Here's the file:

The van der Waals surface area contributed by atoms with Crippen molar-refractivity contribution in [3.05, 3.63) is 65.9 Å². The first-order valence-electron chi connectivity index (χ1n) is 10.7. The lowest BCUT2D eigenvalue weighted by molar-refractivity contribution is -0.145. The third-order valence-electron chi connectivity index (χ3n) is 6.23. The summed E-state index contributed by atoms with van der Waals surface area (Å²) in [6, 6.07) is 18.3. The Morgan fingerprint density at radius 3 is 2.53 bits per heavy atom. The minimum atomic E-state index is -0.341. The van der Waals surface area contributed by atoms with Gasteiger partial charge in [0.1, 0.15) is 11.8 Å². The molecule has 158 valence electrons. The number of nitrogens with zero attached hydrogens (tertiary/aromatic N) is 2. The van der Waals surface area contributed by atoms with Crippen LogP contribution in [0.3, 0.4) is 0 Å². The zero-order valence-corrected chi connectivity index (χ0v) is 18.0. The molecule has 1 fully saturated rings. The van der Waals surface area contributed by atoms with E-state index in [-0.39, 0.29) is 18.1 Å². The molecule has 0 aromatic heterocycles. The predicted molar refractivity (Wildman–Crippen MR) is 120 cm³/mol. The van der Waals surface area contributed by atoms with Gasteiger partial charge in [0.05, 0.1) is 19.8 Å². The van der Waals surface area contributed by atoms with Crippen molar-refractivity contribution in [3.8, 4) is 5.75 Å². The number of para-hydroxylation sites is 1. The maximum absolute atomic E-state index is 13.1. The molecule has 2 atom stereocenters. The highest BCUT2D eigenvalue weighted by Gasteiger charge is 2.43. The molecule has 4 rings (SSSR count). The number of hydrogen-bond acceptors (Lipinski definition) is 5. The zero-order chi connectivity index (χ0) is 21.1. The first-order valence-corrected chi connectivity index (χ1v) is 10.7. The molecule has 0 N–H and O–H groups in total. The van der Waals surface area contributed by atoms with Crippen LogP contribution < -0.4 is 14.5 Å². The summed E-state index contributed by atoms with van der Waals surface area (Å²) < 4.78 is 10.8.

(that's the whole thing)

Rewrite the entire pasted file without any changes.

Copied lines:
The van der Waals surface area contributed by atoms with Crippen molar-refractivity contribution in [3.05, 3.63) is 65.9 Å². The first-order valence-electron chi connectivity index (χ1n) is 10.7. The lowest BCUT2D eigenvalue weighted by molar-refractivity contribution is -0.145. The third-order valence-electron chi connectivity index (χ3n) is 6.23. The summed E-state index contributed by atoms with van der Waals surface area (Å²) in [6, 6.07) is 18.3. The Morgan fingerprint density at radius 3 is 2.53 bits per heavy atom. The minimum atomic E-state index is -0.341. The van der Waals surface area contributed by atoms with Gasteiger partial charge in [0.1, 0.15) is 11.8 Å². The molecule has 158 valence electrons. The number of nitrogens with zero attached hydrogens (tertiary/aromatic N) is 2. The van der Waals surface area contributed by atoms with Crippen LogP contribution in [0.3, 0.4) is 0 Å². The zero-order valence-corrected chi connectivity index (χ0v) is 18.0. The molecule has 1 fully saturated rings. The van der Waals surface area contributed by atoms with E-state index in [-0.39, 0.29) is 18.1 Å². The molecule has 0 aromatic heterocycles. The predicted molar refractivity (Wildman–Crippen MR) is 120 cm³/mol. The van der Waals surface area contributed by atoms with Gasteiger partial charge in [0.05, 0.1) is 19.8 Å². The van der Waals surface area contributed by atoms with Crippen molar-refractivity contribution in [3.8, 4) is 5.75 Å². The number of para-hydroxylation sites is 1. The maximum absolute atomic E-state index is 13.1. The molecule has 2 atom stereocenters. The highest BCUT2D eigenvalue weighted by Gasteiger charge is 2.43. The molecule has 4 rings (SSSR count). The number of hydrogen-bond acceptors (Lipinski definition) is 5. The zero-order chi connectivity index (χ0) is 21.1. The first-order valence-corrected chi connectivity index (χ1v) is 10.7. The molecule has 0 N–H and O–H groups in total. The van der Waals surface area contributed by atoms with Crippen LogP contribution < -0.4 is 14.5 Å². The summed E-state index contributed by atoms with van der Waals surface area (Å²) < 4.78 is 10.8.